As Detroit put on epic party, Lions GM Brad Holmes reminded NFL Draft experts why he and Lions have reason to gloat

GM wore his defiance in form of a 'Positional Villain' sweatshirt

DETROIT — A record 775,000 people came downtown here this weekend to take in the 2024 NFL Draft.

Eminem and Big Sean were there. Barry Sanders and Calvin Johnson too. Aidan Hutchinson appeared in both billboard and actual form. The Michigan governor sported her buffs. Jared Goff heard his name chanted approximately 775,000 times.

They say there ain’t no party like a Detroit party and for three days this one, amid fresh skyscrapers and soaring Lions fortunes alike, felt like it wouldn’t stop.

The most important man in Detroit, at least for football decision-making purposes, was not there, however.

Brad Holmes stayed out in the suburbs, about 10 miles west at the Detroit Lions' facility in Allen Park.

It was there the Lions general manager did the work that mattered most, or will come the fall, for a team that reached the NFC championship game and electrified a long dormant football city.

DETROIT, MICHIGAN - APRIL 26: Detroit Lions fans react to their third round draft pick during the 2024 NFL draft at Campus Martius Park on April 26, 2024 in Detroit, Michigan. (Photo by Gregory Shamus/Getty Images)
Detroit Lions fans react to the team's draft pick during the 2024 NFL Draft at Campus Martius Park on Friday in Detroit. (Photo by Gregory Shamus/Getty Images)

And he did so by continuing his campaign of mocking modern “draft analytics,” particularly the concept of “positional value” which calls for certain positions to be picked in certain parts of the draft. Holmes says he just wants talent.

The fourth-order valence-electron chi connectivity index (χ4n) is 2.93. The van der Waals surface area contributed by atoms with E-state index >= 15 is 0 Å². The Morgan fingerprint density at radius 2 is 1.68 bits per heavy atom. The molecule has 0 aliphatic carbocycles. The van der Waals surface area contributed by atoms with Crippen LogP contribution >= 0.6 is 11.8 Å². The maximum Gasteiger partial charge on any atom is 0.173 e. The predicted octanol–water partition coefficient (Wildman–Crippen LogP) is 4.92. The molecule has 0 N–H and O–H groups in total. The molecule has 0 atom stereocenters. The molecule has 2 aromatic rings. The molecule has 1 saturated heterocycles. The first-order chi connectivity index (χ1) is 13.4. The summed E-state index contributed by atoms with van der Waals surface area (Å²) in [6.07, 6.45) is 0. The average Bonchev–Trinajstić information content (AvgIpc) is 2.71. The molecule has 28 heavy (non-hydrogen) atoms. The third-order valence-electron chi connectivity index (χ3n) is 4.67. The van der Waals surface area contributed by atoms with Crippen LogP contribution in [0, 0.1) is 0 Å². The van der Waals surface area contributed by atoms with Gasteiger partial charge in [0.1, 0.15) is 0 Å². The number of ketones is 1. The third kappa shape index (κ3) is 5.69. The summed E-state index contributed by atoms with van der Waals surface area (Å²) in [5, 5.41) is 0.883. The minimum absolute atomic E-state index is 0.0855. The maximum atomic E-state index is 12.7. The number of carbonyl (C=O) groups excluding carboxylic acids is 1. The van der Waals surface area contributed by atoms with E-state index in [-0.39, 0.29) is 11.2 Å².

“Did you win the draft because you drafted those positions?” Holmes asked while wearing a sweatshirt with the words “Positional Villain” and the picture of a lion. “We're trying to draft football players that make us a better football team.”

A year ago, Holmes used his first four picks, all in the top 45 overall, on a running back (Jahmyr Gibbs), a linebacker (Jack Campbell), a tight end (Sam LaPorta) and a defensive back (Brian Branch).

He was skewered by the draft’s chattering class for it, which made him only more popular here when they panned out — Gibbs and LaPorta were rookie Pro Bowlers, Branch was a defensive stalwart and Campbell was solid with the potential for more.

“Brad Holmes took so much criticism,” Detroit Mayor Mike Duggan said, echoing the defensiveness of so many Lions fans. “Those top four picks put us in the NFC championship game though.”

Holmes sure hasn’t forgotten, sarcastically attacking the concept again while explaining why he took cornerbacks with his top two selections this year — Terrion Arnold at 24th overall and Ennis Rakestraw at 61.

"When I got tipped on what positional value was [last year], I didn't even know what it was,” Holmes said. “It was just like a new analytic ... As I thought about it, I was like, ‘positional value? So you pick a position, but not a player?’ I was thinking, ‘no, we're looking for football players.’”

Dealing with slights is part of Detroit’s DNA, which is why the city showing up and showing off for this draft mattered so much to so many here.